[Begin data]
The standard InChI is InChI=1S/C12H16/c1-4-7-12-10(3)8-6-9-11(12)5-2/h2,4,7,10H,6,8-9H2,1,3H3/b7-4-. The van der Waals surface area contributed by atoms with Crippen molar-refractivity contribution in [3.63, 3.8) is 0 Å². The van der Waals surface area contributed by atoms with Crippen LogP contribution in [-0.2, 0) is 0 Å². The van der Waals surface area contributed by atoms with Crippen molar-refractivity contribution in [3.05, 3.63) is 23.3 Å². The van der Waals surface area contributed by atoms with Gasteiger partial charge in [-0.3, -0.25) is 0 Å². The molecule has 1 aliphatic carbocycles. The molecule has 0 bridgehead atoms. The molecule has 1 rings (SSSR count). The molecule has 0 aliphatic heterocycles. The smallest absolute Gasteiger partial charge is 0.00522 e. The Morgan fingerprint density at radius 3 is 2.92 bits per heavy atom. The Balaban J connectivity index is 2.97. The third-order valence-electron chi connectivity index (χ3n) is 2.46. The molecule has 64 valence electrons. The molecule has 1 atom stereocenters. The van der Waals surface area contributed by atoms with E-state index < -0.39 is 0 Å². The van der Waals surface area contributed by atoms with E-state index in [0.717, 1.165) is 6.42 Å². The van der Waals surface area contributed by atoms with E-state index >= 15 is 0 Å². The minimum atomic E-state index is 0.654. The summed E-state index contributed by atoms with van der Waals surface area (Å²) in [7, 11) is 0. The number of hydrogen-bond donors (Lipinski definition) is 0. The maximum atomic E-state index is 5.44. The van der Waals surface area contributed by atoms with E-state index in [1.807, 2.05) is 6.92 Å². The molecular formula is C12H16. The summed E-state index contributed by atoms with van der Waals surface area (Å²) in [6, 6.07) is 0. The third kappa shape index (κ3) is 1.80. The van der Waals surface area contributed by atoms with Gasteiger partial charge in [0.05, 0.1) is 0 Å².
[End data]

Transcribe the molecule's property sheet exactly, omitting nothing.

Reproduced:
The standard InChI is InChI=1S/C12H16/c1-4-7-12-10(3)8-6-9-11(12)5-2/h2,4,7,10H,6,8-9H2,1,3H3/b7-4-. The van der Waals surface area contributed by atoms with Crippen molar-refractivity contribution in [3.63, 3.8) is 0 Å². The van der Waals surface area contributed by atoms with Crippen LogP contribution in [-0.2, 0) is 0 Å². The van der Waals surface area contributed by atoms with Crippen molar-refractivity contribution in [3.05, 3.63) is 23.3 Å². The van der Waals surface area contributed by atoms with Gasteiger partial charge in [-0.3, -0.25) is 0 Å². The molecule has 1 aliphatic carbocycles. The molecule has 0 bridgehead atoms. The molecule has 1 rings (SSSR count). The molecule has 0 aliphatic heterocycles. The smallest absolute Gasteiger partial charge is 0.00522 e. The Morgan fingerprint density at radius 3 is 2.92 bits per heavy atom. The Balaban J connectivity index is 2.97. The third-order valence-electron chi connectivity index (χ3n) is 2.46. The molecule has 64 valence electrons. The molecule has 1 atom stereocenters. The van der Waals surface area contributed by atoms with E-state index < -0.39 is 0 Å². The van der Waals surface area contributed by atoms with E-state index in [0.717, 1.165) is 6.42 Å². The van der Waals surface area contributed by atoms with E-state index >= 15 is 0 Å². The minimum atomic E-state index is 0.654. The summed E-state index contributed by atoms with van der Waals surface area (Å²) in [7, 11) is 0. The number of hydrogen-bond donors (Lipinski definition) is 0. The maximum atomic E-state index is 5.44. The van der Waals surface area contributed by atoms with E-state index in [1.807, 2.05) is 6.92 Å². The molecular formula is C12H16. The summed E-state index contributed by atoms with van der Waals surface area (Å²) in [6, 6.07) is 0. The third kappa shape index (κ3) is 1.80. The van der Waals surface area contributed by atoms with Gasteiger partial charge in [0.05, 0.1) is 0 Å².